A Vacuum Billionaire’s Long Journey to Make a Car That Doesn’t Suck

Alex Webb and Jeremy Kahn

Inventor James Dyson confirmed on Tuesday that his eponymous company, best known for its vacuums, is building an electric car. While Dyson is entering an increasingly crowded market — contested by automotive giants and upstarts alike – the company’s project has been almost 30 years in the making, the billionaire wrote in an email to employees.

Early efforts concentrated on making a so-called cyclonic filter that could be fitted onto a vehicle’s exhaust system to trap diesel fumes.

James Dyson’s cyclonic filter sketches. Source: Dyson

In 1993, he appeared on popular British kids television show Blue Peter to show off the early prototype.

While that made good TV, the idea failed to generate interest from potential customers and was scrapped. So Dyson went back to what he does best — manipulating air. The Dyson vacuum grew to dominate the high end of the British “hoover” market. The company then came out with AirBlade hand-dryers in 2006 and the Air Multiplier bladeless electric fan in 2009, which evolved into a range of air purifiers, humidifiers and heaters. Revenue soared from 214 million pounds in 2000 to 2.5 billion pounds ($3.4 billion) last year.

James Dyson with a bladeless Air Multiplier. Source: Dyson

By 2015, the first hints of Dyson’s renewed interest in the automotive space emerged. It spent $90 million acquiring Sakti3, a Michigan-based designer of solid-state batteries. The startup said it had found a way produce batteries with twice the energy storage potential of standard lithium-ion models, at a half to a third of the cost. Some researchers disputed those claims and Dyson recently abandoned an agreement to license some of Sakti3’s patents from the University of Michigan, which had spun out the startup. But Dyson still has two teams working on this new battery technology.

“Some years ago, observing that automotive firms were not changing their spots, I committed the company to develop new battery technologies,” Dyson wrote in the email to employees. “I believed that electrically powered vehicles would solve the vehicle pollution problem.”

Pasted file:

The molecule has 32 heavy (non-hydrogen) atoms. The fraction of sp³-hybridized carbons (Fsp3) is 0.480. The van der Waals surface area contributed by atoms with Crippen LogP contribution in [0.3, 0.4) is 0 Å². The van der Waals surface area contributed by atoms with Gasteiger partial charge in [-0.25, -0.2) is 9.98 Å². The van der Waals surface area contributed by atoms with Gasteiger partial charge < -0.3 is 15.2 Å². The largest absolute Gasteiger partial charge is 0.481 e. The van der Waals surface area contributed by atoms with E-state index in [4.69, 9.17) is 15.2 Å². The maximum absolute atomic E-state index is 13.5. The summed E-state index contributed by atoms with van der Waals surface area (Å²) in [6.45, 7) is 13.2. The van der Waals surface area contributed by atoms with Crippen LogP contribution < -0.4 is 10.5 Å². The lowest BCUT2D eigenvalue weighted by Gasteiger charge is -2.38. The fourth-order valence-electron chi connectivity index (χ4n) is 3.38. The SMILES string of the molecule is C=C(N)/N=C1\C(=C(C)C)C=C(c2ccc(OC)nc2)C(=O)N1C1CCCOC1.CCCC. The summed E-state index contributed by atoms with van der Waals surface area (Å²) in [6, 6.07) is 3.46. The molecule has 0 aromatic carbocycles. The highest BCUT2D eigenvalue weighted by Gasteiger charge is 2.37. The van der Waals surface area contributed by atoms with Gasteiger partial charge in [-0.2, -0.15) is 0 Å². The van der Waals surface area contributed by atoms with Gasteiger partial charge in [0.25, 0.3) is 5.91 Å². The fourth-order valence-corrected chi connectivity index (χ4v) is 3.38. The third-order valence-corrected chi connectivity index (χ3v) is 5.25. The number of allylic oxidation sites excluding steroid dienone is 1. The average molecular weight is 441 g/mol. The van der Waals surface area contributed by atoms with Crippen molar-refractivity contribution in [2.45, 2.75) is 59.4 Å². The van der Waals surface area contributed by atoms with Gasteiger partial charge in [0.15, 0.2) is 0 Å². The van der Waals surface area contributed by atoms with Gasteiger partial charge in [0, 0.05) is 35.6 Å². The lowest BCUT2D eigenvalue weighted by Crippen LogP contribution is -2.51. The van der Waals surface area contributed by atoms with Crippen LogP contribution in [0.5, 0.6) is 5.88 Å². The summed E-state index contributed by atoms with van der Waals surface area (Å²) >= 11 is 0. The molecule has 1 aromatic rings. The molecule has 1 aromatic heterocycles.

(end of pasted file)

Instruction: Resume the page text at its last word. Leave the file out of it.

Ann Marie Sastry, president and CEO of Sakti3. Photographer: Aaron M. Sprecher/Bloomberg

The shift to electric cars has opened the automotive industry up to new entrants. A traditional car has about 30,000 components, compared with just 11,000 for electric vehicles, Goldman Sachs analysts estimate. That’s lowered the barriers to entry, with battery expertise becoming a new and important differentiator. In 2016, Dyson pledged to spend 1 billion pounds on battery development over five years, and government filings alluding to his electric car plans emerged.

Meanwhile, the company quietly hired a slew of automotive executives. It brought on board former Tesla Inc. communications chief Ricardo Reyes, as well as product development and supply chain experts from Aston Martin.

The future site of Dyson’s Hullavington campus. Source: Dyson

In March, Dyson revealed plans to build a new research and development facility at a former Royal Air Force base about five miles from its headquarters in Malmesbury, England. The new site will be the epicenter of the electric car efforts, he said Tuesday.

“The team is already over 400 strong, and we are recruiting aggressively. I’m committed to investing £2bn on this endeavour.” James Dyson in email to employees. “Dyson has begun work on a battery electric vehicle, due to be launched by 2020.”

Plans for the Hullavington campus. Source: Dyson

But just because Dyson has been thinking about electric cars for decades doesn’t assure his company will succeed against automotive giants from Toyota to Volkswagen and upstarts like Tesla.

Dyson’s bet on electric cars is risky. The 2 billion pounds Dyson plans to spend on his car and the related solid-state battery project represents four-fifths of the company’s current annual revenues. And yet it’s less than Tesla’s capital expenditure in the past 12 months. To scale up production, Dyson may have to take on debt — or consider going public (something Dyson has sworn he’ll never do.) And Dyson is hardly the only company working on solid state batteries. Toyota has said it believes it will have such batteries in its electric vehicles in the next decade and Tesla is also believed to be working on them.

About BloombergNEF

BloombergNEF (BNEF) is a strategic research provider covering global commodity markets and the disruptive technologies driving the transition to a low-carbon economy. Our expert coverage assesses pathways for the power, transport, industry, buildings and agriculture sectors to adapt to the energy transition. We help commodity trading, corporate strategy, finance and policy professionals navigate change and generate opportunities.
Sign up for our free monthly newsletter →

Want to learn how we help our clients put it all together? Contact us